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Mount Everest – an accident waiting to happen

Blog | By Charlotte Fairbairn | May 31, 2019


May 29th 1953. It was a sunny day, and two men planted an axe and a flag at the top of a snowy mountain and entered the history books. The men were Sherpa Tenzing and Edmund Hillary. The mountain was Mount Everest. The achievement of these two – the one a gentle Nepali, the other an adventurer from New Zealand who came to be revered as a national treasure in his lifetime – echoed worldwide (indeed, the announcement of the conquest was made on the morning of the Queen’s coronation). With the help of a team of 400 porters and guides, these two intrepid climbers had reached the top of the world, and what could be more romantic than that?

And the mountain! It may have been named by westerners after the head of the Great Trigonometrical Survey of India, the faintly pedestrian-sounding Sir George Everest, but in Nepalese it is known as Sagarmatha (goddess of the sky) and in Tibetan as Chomolungma (goddess mother of the universe) – 29,035 feet of Ordovician limestone, marble, quartz, sandstone sandwiched together into one glorious sixty-million-year-old icy-white millefeuille. To the Nepalese and the Tibetans, the mountain is sacred, a temple of geological history that, until Tenzing and Hillary conquered it, was best left to its own devices.

Ex-army officer Henry Chaplin has recently returned from a summit attempt where he was accompanying a five-man team of injured soldiers under the Walking with the Wounded umbrella. When Henry’s team reached base camp at the end of March, they knew they were setting themselves a stiff target. Unseasonally high temperatures meant that the prevailing conditions – even for a fully able-bodied team – were treacherous. Ice poked through the thinning snow, there were reports of constant avalanches and falls of deathly ice-rocks, and the winds – often at speeds of 115mph and more – were relentless. In spite of this, base camp was playing host to another 500 wannabe Everest summiteers.

High numbers at base camp bring other threats. You may have survived the altitude sickness, the hypothermia, the barrenness, the miserable weather. But how will you fare when you find yourself confronted with poor hygiene and disease? Or as Martin Hewitt, leader of the team and no stranger to personal challenge (he was shot while leading an attack against the Taliban in Afghanistan and has a paralysed arm as a result) puts it: ‘You don’t mix much at base camp, in case you get D&V’ (what those of us in civvy street refer to as diarrhoea and vomiting).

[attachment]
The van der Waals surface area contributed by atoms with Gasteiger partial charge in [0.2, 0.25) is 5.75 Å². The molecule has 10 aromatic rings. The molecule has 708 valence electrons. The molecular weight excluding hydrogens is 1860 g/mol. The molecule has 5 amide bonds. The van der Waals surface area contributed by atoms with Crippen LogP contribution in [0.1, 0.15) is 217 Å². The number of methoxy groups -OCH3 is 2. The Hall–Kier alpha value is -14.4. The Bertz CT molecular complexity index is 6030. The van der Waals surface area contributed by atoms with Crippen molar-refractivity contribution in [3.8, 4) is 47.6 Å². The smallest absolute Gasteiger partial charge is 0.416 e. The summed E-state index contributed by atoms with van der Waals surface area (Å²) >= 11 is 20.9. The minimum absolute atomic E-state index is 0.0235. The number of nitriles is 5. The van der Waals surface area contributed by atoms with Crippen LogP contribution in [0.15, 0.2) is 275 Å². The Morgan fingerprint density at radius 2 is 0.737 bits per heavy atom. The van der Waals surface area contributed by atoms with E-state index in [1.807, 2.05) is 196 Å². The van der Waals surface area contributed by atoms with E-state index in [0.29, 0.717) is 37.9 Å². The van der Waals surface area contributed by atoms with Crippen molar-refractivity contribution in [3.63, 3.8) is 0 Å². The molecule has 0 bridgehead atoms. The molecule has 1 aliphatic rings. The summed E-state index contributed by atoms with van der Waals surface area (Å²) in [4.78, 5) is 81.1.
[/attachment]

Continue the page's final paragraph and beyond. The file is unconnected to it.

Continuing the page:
After a couple of weeks of acclimatisation, the next challenge is to press further up the mountain. This year, the shortened weather window led to a huge rush. For Chaplin and Hewitt, this meant that when they reached the Lhotse face they found themselves in queues of up to 300 people.

A licence to climb Everest costs $10,000. Guides, gear and supplies for the trip will add considerably to the expense. Sensible climbers will go as members of a large guided group and places on these cost $30,000 upwards. However, there is a risk with less experienced mountaineers. They may not be bad climbers per se, but they lack the experience to make sensible judgments, or indeed to be able to help others in need. We heard of a girl making the ascent who passed a man lying in the snow. He waved at her. She waved back and carried on her way. To her surprise, he was dead when she came back down.’

By mid-May, the Walking with the Wounded expedition made the decision to turn back. ‘Conditions were too dangerous and we couldn’t continue exposing our Sherpas to the risk. Not everyone followed our example, however. In fact, after we left, ten more people died.’

Asked if he would go again, Henry Chaplin is emphatic. He would do anything to support Walking with the Wounded. But as for Everest and D&V, he wouldn’t dream of it.